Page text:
Sept. 1, 2004
The Israel Espionage Probe: Does it Matter?
by Mark Weber
Sept. 1, 2004

The still unfolding story of Pentagon analyst Lawrence Franklin and his alleged spying for Israel has attracted wide media attention and generated considerable discussion. Details of the FBI's investigation of his activities are still coming to light.

But regardless of the outcome, one thing is certain: there will be no fundamental change in US policy regarding Israel and the Middle East.

Support for the Zionist state in both the White House and the Congress is so fervent that Israel hardly needs bureaucrats such as Franklin to track the inner workings of the US government. Whether the president is a Democrat or a Republican, American policy is so tightly in the grip of politicians and government officials who are ardently dedicated to Israel and its interests that the Franklin case will make no difference.

In the current administration, a cabal of high-level pro-Israel "neoconservative" Jews — including Paul Wolfowitz, Deputy Secretary of Defense; Richard Perle of the Pentagon's Defense Policy Board; David Wurmser in the State Department; and Douglas Feith, the Pentagon's Undersecretary for Policy — played a decisive role in pushing the United States into war in Iraq.

This is so widely understood by Washington insiders that US Senator Ernest Hollings was moved in May to declare that Iraq was invaded "to secure Israel," and that "everybody" knows it. Referring to the cowardly reluctance of his Congressional colleagues to openly acknowledge this reality, Hollings said that "nobody is willing to stand up and say what is going on." With few exceptions, members of Congress uncritically support Israel and its policies due to "the pressures that we get politically," he added.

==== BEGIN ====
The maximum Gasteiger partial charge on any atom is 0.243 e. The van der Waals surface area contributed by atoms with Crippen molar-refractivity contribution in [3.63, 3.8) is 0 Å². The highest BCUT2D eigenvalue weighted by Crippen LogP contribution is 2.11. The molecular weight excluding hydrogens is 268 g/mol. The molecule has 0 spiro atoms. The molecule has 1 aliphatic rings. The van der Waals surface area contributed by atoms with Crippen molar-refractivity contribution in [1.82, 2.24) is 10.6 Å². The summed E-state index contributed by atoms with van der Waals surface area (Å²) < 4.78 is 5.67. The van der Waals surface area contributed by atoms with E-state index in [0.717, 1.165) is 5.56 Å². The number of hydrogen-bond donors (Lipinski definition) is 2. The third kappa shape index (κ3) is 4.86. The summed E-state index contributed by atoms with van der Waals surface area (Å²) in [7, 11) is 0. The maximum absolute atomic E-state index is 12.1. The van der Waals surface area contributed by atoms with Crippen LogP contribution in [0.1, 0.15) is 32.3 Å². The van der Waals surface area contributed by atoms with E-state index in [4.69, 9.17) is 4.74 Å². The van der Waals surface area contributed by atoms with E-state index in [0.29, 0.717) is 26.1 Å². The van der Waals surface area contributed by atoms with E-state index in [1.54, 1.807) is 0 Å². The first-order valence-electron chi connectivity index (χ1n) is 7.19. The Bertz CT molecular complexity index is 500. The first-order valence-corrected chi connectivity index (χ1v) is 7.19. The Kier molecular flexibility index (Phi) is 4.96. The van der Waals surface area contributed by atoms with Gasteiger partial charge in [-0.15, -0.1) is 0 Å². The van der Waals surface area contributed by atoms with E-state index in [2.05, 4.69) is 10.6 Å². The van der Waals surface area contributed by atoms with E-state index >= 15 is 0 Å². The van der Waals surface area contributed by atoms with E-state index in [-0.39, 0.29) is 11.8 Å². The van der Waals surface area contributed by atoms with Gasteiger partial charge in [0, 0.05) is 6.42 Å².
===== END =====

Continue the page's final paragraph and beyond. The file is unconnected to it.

In Britain, a veteran member of the House of Commons candidly declared in May 2003 that pro-Israel Jews had taken control of America's foreign policy, and had succeeded in pushing the US and Britain into war in Iraq. "A Jewish cabal have taken over the government in the United States and formed an unholy alliance with fundamentalist Christians," said Tam Dalyell, a Labour party deputy known as "Father of the House" because he is the longest-serving Member of Parliament. "There is far too much Jewish influence in the United States," he added.

During the 1980s, Admiral Thomas Moorer, former Chairman of the US Joint Chiefs of Staff, spoke with blunt exasperation about the Zionist hold on Washington:

"I've never seen a President — I don't care who he is — stand up to them [the Israelis]. It just boggles the mind. They always get what they want. The Israelis know what is going on all the time. I got to the point where I wasn't writing anything down. If the American people understood what a grip those people have got on our government, they would rise up in arms. Our citizens certainly don't have any idea what goes on."

See also: A Look at the 'Powerful Jewish Lobby'.


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